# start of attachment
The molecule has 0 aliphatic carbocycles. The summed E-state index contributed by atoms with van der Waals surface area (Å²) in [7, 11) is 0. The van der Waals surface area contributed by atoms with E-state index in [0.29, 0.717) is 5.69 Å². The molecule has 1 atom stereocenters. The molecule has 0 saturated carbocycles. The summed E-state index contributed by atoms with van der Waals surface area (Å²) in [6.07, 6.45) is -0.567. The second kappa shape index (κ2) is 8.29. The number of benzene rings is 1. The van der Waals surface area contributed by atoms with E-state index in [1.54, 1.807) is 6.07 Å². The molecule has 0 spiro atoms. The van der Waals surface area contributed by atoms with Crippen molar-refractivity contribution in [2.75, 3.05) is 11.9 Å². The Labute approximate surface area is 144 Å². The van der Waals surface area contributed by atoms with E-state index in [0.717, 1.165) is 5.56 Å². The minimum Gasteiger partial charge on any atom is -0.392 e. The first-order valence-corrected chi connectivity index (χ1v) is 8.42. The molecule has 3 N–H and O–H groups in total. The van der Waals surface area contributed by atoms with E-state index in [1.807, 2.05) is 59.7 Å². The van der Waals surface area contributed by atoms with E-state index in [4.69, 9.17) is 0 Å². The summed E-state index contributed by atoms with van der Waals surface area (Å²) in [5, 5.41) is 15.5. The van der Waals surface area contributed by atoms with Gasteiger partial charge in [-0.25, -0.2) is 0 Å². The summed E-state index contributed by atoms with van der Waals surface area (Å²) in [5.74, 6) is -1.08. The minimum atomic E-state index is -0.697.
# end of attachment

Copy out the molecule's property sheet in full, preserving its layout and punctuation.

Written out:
The molecule has 0 aliphatic carbocycles. The summed E-state index contributed by atoms with van der Waals surface area (Å²) in [7, 11) is 0. The van der Waals surface area contributed by atoms with E-state index in [0.29, 0.717) is 5.69 Å². The molecule has 1 atom stereocenters. The molecule has 0 saturated carbocycles. The summed E-state index contributed by atoms with van der Waals surface area (Å²) in [6.07, 6.45) is -0.567. The second kappa shape index (κ2) is 8.29. The number of benzene rings is 1. The van der Waals surface area contributed by atoms with E-state index in [1.54, 1.807) is 6.07 Å². The molecule has 0 spiro atoms. The van der Waals surface area contributed by atoms with Crippen molar-refractivity contribution in [2.75, 3.05) is 11.9 Å². The Labute approximate surface area is 144 Å². The van der Waals surface area contributed by atoms with E-state index in [0.717, 1.165) is 5.56 Å². The minimum Gasteiger partial charge on any atom is -0.392 e. The first-order valence-corrected chi connectivity index (χ1v) is 8.42. The molecule has 3 N–H and O–H groups in total. The van der Waals surface area contributed by atoms with E-state index in [1.807, 2.05) is 59.7 Å². The van der Waals surface area contributed by atoms with E-state index in [4.69, 9.17) is 0 Å². The summed E-state index contributed by atoms with van der Waals surface area (Å²) in [5, 5.41) is 15.5. The van der Waals surface area contributed by atoms with Gasteiger partial charge in [-0.25, -0.2) is 0 Å². The summed E-state index contributed by atoms with van der Waals surface area (Å²) in [5.74, 6) is -1.08. The minimum atomic E-state index is -0.697.